The steamer hisses like a defensive cat, spitting froth up the sides of the metal pitcher. I pull the nozzle up gently and the foaming milk eases. For my third shift, the froth isn’t too shabby. I tap the espresso scoop to loosen the old grounds, refill and tamp the fine powder, crank the scoop and watch the filmy stream of coffee gurgle into the cup.
It’s still a little surreal to be on this side of the counter. I was always the girl with the book bag, studying at the corner table, watching the baristas steam milk and drizzle chocolate, wearing plaid shirts and sipping coffee from ceramic mugs they probably molded themselves. It seemed so romantic. Probably too romantic to be true, I thought, and lowered my eyes to my book.
I tap the froth with a knife and pour milk into the espresso, topping it with two swaths of the white fluff; cap it and embrace with a Christmas paper sleeve, and relinquish the creation to its owner. Someone wants a soy latte, so I have to use the other steamer, which is fickle and likes to screech like a toddler who doesn’t know what she wants.
It’s a lot like me, actually. For many years my heart felt like gasket about to blow. It bubbled and churned with unpredictable undercurrents, until the pressure pitched at a too-high temperature and issued a shriek of frustration. Anyone standing nearby became the collateral of the spewed, scalding contents. My heart’s fickle mechanism made me flighty, flitting from one job to alight on another. One relationship to another. I didn’t know how to fix it, so I ignored it, and continued sitting at the corner table.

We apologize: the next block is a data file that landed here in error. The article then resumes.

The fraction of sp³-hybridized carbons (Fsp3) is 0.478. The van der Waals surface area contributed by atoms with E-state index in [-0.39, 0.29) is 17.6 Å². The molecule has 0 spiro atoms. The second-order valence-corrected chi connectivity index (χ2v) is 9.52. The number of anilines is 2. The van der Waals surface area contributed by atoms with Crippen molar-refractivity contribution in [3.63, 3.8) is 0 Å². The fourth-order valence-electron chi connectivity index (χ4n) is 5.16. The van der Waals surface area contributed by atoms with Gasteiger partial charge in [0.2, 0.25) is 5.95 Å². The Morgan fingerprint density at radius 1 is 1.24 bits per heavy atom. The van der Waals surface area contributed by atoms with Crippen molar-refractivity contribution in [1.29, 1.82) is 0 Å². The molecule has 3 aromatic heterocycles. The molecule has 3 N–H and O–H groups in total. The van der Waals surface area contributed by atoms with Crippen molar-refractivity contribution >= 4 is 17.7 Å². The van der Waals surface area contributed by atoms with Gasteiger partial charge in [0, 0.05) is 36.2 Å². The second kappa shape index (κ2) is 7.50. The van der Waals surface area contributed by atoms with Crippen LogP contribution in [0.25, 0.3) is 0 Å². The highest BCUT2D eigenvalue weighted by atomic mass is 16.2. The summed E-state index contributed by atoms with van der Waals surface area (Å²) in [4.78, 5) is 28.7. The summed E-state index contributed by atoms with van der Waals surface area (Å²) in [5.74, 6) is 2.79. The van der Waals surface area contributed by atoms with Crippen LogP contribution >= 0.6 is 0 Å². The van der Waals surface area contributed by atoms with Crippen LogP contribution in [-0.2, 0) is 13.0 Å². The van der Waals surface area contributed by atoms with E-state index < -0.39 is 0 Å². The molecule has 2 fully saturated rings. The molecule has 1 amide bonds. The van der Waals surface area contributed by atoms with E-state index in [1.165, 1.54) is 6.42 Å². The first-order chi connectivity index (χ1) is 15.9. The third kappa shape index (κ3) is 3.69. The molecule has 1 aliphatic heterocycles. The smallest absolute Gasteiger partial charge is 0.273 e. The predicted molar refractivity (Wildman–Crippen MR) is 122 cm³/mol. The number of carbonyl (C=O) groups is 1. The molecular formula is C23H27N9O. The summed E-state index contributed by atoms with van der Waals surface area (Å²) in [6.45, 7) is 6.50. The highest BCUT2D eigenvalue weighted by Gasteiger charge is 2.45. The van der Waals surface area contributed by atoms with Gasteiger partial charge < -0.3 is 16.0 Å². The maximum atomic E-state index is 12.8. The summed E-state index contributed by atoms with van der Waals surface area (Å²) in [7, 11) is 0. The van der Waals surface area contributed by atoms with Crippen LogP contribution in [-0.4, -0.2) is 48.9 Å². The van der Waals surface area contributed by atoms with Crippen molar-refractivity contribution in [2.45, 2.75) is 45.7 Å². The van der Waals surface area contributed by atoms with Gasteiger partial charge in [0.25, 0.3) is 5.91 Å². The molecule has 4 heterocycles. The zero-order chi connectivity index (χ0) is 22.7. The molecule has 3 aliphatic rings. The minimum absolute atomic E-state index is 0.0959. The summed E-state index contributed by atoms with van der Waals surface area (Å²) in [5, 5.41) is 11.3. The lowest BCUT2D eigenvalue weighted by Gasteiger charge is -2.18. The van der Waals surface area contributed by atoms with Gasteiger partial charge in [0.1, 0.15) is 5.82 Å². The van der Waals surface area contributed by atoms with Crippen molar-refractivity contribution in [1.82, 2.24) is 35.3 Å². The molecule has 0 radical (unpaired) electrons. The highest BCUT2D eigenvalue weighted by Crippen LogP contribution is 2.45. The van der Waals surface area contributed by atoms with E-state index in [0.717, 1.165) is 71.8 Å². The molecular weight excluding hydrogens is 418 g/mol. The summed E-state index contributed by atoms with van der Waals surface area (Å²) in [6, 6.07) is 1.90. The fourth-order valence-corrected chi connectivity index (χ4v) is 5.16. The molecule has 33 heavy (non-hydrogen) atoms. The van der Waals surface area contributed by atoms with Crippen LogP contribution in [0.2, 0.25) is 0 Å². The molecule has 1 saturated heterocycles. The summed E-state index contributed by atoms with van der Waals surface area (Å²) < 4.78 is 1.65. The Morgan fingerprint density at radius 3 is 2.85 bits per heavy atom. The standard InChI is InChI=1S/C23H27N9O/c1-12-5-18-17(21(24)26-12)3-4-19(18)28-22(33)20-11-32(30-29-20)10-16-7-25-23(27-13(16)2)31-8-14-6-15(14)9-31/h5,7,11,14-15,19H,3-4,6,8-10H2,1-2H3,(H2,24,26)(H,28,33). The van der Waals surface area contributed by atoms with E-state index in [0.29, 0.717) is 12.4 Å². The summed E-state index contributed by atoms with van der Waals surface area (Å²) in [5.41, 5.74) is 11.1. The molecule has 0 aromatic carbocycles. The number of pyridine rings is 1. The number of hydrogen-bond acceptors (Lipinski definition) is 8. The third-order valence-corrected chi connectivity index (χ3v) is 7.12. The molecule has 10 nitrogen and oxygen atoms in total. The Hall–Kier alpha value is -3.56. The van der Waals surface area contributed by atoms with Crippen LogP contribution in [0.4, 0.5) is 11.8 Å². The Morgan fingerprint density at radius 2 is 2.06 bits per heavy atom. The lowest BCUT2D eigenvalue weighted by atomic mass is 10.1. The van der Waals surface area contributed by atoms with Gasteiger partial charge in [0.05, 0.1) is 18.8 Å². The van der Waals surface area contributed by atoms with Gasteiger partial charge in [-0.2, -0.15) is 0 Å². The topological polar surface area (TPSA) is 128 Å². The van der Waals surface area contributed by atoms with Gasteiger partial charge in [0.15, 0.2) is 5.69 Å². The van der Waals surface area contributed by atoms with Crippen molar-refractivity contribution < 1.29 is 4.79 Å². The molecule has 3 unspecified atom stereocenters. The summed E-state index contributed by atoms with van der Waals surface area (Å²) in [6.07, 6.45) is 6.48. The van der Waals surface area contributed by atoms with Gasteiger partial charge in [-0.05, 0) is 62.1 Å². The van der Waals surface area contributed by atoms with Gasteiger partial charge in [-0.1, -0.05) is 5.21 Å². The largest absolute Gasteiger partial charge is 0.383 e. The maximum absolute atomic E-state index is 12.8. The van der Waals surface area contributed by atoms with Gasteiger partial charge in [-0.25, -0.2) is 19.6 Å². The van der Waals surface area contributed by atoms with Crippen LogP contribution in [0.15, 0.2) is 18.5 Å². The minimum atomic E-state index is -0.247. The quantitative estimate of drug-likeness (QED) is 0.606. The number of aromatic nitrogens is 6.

It was probably too romantic to be true, anyway.
The door opens, ushering in a gust of cold air and a familiar face. It’s Eli, a friend from church, here to get a cup of coffee from the new barista. Do I really get to call myself that? That privileged title claimed only by trendy, pottery-making, espresso-sipping college students in plaid shirts? I am grateful to him for coming. It’s physical evidence that I’m starting to belong. In the same way Dena asks when my shift is, and my writing friends meet at the corner table. In the same way Beth asks me to help her make sandwiches, and Han and I fill the backroom with laughter when I mess up counting tills.
Each one a safe nest for my flighty heart to rest.
Snow drifts outside the window and I shake candy cane bits onto drifts of whipped cream. In my typical impulsiveness I applied for this job and had my interview the next day. But before applying, I asked God what he thought. I think you will love it, he replied. It’s truly romantic, having a place to rest and hearts to belong to. Especially when the place smells like coffee and baked goodness, and God has fixed your fickle mechanism, and the hearts you belong to are teaching you how to froth correctly.